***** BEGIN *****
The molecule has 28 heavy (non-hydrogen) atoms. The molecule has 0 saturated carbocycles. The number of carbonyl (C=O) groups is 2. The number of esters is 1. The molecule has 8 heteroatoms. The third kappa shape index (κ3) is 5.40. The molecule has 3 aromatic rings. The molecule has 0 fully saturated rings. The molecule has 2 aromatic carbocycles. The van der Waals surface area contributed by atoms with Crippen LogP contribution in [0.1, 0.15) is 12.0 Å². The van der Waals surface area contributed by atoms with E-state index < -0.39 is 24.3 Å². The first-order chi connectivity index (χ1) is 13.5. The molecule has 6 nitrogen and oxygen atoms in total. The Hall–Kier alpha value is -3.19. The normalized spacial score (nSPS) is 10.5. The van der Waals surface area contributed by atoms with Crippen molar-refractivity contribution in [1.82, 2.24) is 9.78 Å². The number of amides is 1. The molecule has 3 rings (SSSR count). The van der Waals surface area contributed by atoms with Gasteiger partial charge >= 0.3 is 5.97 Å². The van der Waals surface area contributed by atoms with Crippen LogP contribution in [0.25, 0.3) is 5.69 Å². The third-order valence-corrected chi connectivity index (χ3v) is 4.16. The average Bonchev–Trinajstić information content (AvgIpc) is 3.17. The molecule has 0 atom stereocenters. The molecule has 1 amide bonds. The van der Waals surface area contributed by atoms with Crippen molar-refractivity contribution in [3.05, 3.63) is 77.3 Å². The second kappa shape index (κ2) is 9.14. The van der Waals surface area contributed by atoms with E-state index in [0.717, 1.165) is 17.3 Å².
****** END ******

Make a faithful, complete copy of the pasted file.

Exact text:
The molecule has 28 heavy (non-hydrogen) atoms. The molecule has 0 saturated carbocycles. The number of carbonyl (C=O) groups is 2. The number of esters is 1. The molecule has 8 heteroatoms. The third kappa shape index (κ3) is 5.40. The molecule has 3 aromatic rings. The molecule has 0 fully saturated rings. The molecule has 2 aromatic carbocycles. The van der Waals surface area contributed by atoms with Crippen LogP contribution in [0.1, 0.15) is 12.0 Å². The van der Waals surface area contributed by atoms with E-state index < -0.39 is 24.3 Å². The first-order chi connectivity index (χ1) is 13.5. The molecule has 6 nitrogen and oxygen atoms in total. The Hall–Kier alpha value is -3.19. The normalized spacial score (nSPS) is 10.5. The van der Waals surface area contributed by atoms with Crippen molar-refractivity contribution in [1.82, 2.24) is 9.78 Å². The number of amides is 1. The molecule has 3 rings (SSSR count). The van der Waals surface area contributed by atoms with Gasteiger partial charge >= 0.3 is 5.97 Å². The van der Waals surface area contributed by atoms with Crippen LogP contribution in [0.25, 0.3) is 5.69 Å². The third-order valence-corrected chi connectivity index (χ3v) is 4.16. The average Bonchev–Trinajstić information content (AvgIpc) is 3.17. The molecule has 0 atom stereocenters. The molecule has 1 amide bonds. The van der Waals surface area contributed by atoms with Crippen molar-refractivity contribution in [3.05, 3.63) is 77.3 Å². The second kappa shape index (κ2) is 9.14. The van der Waals surface area contributed by atoms with E-state index in [0.717, 1.165) is 17.3 Å².